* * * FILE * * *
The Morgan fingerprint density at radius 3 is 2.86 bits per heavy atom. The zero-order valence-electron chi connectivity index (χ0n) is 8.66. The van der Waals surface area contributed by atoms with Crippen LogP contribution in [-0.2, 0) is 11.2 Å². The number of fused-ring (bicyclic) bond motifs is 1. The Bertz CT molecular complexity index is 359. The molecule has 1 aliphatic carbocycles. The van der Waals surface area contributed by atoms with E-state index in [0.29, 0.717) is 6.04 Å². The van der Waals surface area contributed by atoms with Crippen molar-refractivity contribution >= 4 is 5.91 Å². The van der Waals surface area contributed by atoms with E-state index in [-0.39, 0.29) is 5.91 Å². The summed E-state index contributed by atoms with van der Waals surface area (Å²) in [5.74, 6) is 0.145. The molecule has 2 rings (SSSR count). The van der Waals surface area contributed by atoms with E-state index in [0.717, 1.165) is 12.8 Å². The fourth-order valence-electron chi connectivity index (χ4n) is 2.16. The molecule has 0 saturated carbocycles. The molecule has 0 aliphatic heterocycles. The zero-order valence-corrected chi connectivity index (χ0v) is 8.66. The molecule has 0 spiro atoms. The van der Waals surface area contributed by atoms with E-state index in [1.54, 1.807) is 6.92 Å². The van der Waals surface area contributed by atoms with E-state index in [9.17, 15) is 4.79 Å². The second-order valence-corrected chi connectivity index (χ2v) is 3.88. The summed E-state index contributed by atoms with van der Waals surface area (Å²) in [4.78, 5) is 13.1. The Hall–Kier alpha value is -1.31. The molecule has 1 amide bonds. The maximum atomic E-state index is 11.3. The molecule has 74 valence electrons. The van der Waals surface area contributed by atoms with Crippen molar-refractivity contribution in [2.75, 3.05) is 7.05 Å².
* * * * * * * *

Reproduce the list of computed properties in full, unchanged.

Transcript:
The Morgan fingerprint density at radius 3 is 2.86 bits per heavy atom. The zero-order valence-electron chi connectivity index (χ0n) is 8.66. The van der Waals surface area contributed by atoms with Crippen LogP contribution in [-0.2, 0) is 11.2 Å². The number of fused-ring (bicyclic) bond motifs is 1. The Bertz CT molecular complexity index is 359. The molecule has 1 aliphatic carbocycles. The van der Waals surface area contributed by atoms with E-state index in [0.29, 0.717) is 6.04 Å². The van der Waals surface area contributed by atoms with Crippen molar-refractivity contribution >= 4 is 5.91 Å². The van der Waals surface area contributed by atoms with E-state index in [-0.39, 0.29) is 5.91 Å². The summed E-state index contributed by atoms with van der Waals surface area (Å²) in [5.74, 6) is 0.145. The molecule has 2 rings (SSSR count). The van der Waals surface area contributed by atoms with E-state index in [0.717, 1.165) is 12.8 Å². The fourth-order valence-electron chi connectivity index (χ4n) is 2.16. The molecule has 0 saturated carbocycles. The molecule has 0 aliphatic heterocycles. The zero-order valence-corrected chi connectivity index (χ0v) is 8.66. The molecule has 0 spiro atoms. The van der Waals surface area contributed by atoms with E-state index in [1.54, 1.807) is 6.92 Å². The van der Waals surface area contributed by atoms with E-state index in [9.17, 15) is 4.79 Å². The second-order valence-corrected chi connectivity index (χ2v) is 3.88. The summed E-state index contributed by atoms with van der Waals surface area (Å²) in [4.78, 5) is 13.1. The Hall–Kier alpha value is -1.31. The molecule has 1 amide bonds. The maximum atomic E-state index is 11.3. The molecule has 74 valence electrons. The van der Waals surface area contributed by atoms with Crippen molar-refractivity contribution in [2.75, 3.05) is 7.05 Å².